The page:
In developing the spectrum of positions on nuclear weaponry, the basic question of the utility of nuclear weapons was first used to produce a range of opinion from no-use-what- soever through various positions emphasizing the passive or deterrence use, to views that contemplate various types of physical use. The circle can be divided into four quadrants (Figure 1). Starting with the lower left quadrant is a group of positions denying the possibility of any rational or necessary use for nuclear weapons. Positions in the second quadrant emphasize the deterrence use of nuclear weapons—the threat to use them in order to deter major aggression. As the second quadrant merges into the third, the deterrent role of nuclear weapons is broadened and there is the appearance of a willingness to contemplate the physical use of nuclear weapons in the waging of warfare. And, as the final quadrant is approached, the contemplated use of nuclear weapons covers a progressively greater number of contingencies, or approaches a more total usage. The final pole would logically include the advocacy of preventive nuclear war; however, there is no significant literature extant that espouses this position.
This model can be refined by adding other important questions discussed above, correlating them with views on the utility of nuclear weapons (Figure 2). Thus, positions on the possibilities of defense and control are added. Control refers both to control over the use of nuclear weapons, thus involving questions concerning escalation and the tactical use of nuclear weapons, and control over the nuclear arms race. There are four general recommendations concerning nuclear arms: disarm, limit arms, control arms, increase arms. The “types” of deterrence follow the usage of Herman Kahn, with Type I referring to the deterrence of nuclear attack on the United States, Type II the extension of our nuclear deterrent to other important areas, such as Western Europe, and Type III the extension of nuclear deterrence to less important areas of interest and to lower levels of conflict. The Roman numerals refer to the characteristic view of the paramount danger: I, the paramount danger is seen to be the existence of nuclear weaponry; IV, the primary threat is deemed to emanate from Communism; II and III, tend to balance multiple threats, with II assigning more weight to dangers involved in the nuclear arms race and III assigning relatively more weight to threats posed by the Soviet Union, Communist China, and other national enemies.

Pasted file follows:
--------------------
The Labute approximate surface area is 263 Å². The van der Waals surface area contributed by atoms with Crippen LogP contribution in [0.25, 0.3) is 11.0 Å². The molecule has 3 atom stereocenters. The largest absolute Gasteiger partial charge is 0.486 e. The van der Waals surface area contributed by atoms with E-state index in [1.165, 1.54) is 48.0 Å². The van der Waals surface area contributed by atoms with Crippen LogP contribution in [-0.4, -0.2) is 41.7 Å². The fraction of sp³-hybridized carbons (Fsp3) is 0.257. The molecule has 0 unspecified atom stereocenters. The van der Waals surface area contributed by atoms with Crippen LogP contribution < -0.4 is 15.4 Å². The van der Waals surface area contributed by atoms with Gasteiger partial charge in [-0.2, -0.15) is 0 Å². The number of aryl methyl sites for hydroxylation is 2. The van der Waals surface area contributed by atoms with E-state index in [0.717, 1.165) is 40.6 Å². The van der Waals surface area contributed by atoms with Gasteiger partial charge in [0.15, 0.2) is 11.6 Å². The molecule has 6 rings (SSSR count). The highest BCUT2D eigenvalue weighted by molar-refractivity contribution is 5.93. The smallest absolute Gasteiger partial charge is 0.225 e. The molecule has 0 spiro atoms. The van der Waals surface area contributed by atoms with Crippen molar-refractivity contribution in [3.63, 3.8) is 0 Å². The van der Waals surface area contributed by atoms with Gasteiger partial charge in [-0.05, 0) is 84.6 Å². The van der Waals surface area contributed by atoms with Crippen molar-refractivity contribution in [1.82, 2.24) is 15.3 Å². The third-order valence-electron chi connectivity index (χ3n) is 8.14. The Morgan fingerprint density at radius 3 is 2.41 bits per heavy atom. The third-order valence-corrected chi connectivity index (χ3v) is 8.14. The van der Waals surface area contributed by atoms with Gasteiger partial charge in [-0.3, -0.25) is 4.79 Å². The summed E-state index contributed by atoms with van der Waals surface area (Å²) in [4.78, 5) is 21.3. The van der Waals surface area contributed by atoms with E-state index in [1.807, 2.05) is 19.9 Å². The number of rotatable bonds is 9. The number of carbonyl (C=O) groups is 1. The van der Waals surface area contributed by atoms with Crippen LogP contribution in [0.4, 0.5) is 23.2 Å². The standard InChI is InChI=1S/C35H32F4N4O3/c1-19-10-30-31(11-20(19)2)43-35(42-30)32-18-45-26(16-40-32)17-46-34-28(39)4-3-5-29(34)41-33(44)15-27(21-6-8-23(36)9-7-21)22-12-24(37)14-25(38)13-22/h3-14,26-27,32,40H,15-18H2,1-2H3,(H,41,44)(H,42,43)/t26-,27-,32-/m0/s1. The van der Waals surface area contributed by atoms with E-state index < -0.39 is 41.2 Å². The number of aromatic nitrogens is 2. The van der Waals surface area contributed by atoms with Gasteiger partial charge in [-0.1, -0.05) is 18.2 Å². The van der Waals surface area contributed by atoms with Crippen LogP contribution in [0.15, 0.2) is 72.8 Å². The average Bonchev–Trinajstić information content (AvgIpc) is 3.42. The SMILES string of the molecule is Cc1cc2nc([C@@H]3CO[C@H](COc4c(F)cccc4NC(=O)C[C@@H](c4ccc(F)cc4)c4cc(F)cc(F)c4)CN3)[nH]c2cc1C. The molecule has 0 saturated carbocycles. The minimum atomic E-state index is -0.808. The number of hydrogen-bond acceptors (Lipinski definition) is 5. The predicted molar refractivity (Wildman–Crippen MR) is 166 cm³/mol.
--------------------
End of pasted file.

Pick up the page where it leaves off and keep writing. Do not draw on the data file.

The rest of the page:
Keeping in mind the spectrum defined by the above models, various schools of thought can now be identified and located on the spectrum (Figure 3). To this model, a chart has been added suggesting individuals representative of positions associated with the respective schools and also listing organized groups and periodicals that seem to emphasize one position more frequently than others. It should be noted that any model, while useful for generalization, necessarily involves simplification and should not be interpreted too rigidly. Schools of thought are not clearly divided but overlap and shade into each other. Many individuals may justifiably be included in two different schools of thought. The inclusion of individuals was made on the basis of their primary emphasis on those issues used as criteria for the spectrum, and is more a means to illustrate the views of the defined school than an attempt to classify an individual.
The division of the circle into four quadrants, three broad categories, and eight schools of thought emphasizes the overlapping of positions. It is important not only to show the differences among schools of thought but also to point out similarities between adjoining schools.